|Architectural Context **||Improve neighborhood identity; reinforce neighborhood character; eliminate weak spots.|
|Social Context **||Design building to recognizable as school; public entrance is legible; exterior spaces are "claimed"; building offers natural surveillance; building is not "hardened" architecture|
Flexible: The building must be able to support spatial change over time.
|The ability to re-arrange/re-configure spaces and F,F & E to accommodate differing lesson plans and changing demographics.||Prepare multiple plans showing alternative arrangements & uses|
Adaptable: The building must be able to support technological change over time.
|The ability to constantly upgrade and accommodate the technological infrastructure of the building (plug-n-play) minimizing disruption, waste and lengthy construction cycles. **||Prepare infrastructure system diagrams.|
Healthy, Inspiring & Conducive to Effective Learning: The building must demonstrate the ECS Prinicples and Practices
|Healthy||Demonstrate daylighting, natural ventilation, IEQ, active circulation systems, healthy materials.|
|Inspiring||Create renders to demonstrate experiential attributes of interior & exterior spaces.|
|Conducive to Effective Learning||Demonstrate translation of pedagogy to spatial strategies.|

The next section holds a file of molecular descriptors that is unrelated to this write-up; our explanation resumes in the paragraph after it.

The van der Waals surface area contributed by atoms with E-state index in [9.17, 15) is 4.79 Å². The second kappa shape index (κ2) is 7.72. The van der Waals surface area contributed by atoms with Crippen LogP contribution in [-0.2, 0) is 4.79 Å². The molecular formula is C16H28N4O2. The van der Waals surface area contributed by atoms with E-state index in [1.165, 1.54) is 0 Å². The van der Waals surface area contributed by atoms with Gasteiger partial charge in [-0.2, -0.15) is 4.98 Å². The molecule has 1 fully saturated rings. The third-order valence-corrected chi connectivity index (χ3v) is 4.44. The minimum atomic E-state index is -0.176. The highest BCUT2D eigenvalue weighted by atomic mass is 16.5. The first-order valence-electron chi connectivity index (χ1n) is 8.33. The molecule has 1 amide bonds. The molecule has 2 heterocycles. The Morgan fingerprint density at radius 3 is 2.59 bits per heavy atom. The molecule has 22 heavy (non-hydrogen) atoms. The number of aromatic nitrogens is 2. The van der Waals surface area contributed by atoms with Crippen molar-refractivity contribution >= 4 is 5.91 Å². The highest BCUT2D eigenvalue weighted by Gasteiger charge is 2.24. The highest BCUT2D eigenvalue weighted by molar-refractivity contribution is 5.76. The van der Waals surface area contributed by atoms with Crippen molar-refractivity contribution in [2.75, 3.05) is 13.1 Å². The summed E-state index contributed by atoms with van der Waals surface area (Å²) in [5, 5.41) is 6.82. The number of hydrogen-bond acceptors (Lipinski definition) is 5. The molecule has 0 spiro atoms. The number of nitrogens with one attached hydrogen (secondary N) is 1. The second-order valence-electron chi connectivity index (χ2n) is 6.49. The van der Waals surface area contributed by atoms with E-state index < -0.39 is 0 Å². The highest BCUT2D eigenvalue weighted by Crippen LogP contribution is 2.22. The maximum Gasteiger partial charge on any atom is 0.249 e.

Ecological Literacy: The building itself must be an effective tool for teaching - a living, lived-in laboratory.
|The operation of the building must be understandable and accessible to the faculty, staff and students.||Demonstrate climate-responsive building envelope; display building systems showing full-cycle design; install monitors showing real-time use/production of energy, water collection, etc; include gardens for learning|
Note:Whilst this table contains unquestionably important architectural objectives for all buildings, the ones marked ** are beyond the scope of a one semester studio.
Environmental Charter School (ECS) Building Program: approximately 25,000 net sf +/- 25% of net for lobby, horizontal and vertical circulation, etc. + site development as described below.
Minimum Floor Area Ratio (FAR) = 2.00. (Pittsburgh Zoning Ordinance: 925.04 - Floor area ratio (FAR) refers to the amount of gross floor area of all principal buildings on a lot divided by the total area of the lot on which such buildings are located.)
Preliminary List of Rooms and Spaces:
- Multipurpose Assembly/Cafeteria Room
- Think Lab/Project Resource Center
- Twelve (12) Studios
- Lobby/Reception/Medical/Principal/Conference Suite
- Shared Teacher Office(s)
- Support Spaces
- Outdoor Learning Spaces
- Outdoor Service Area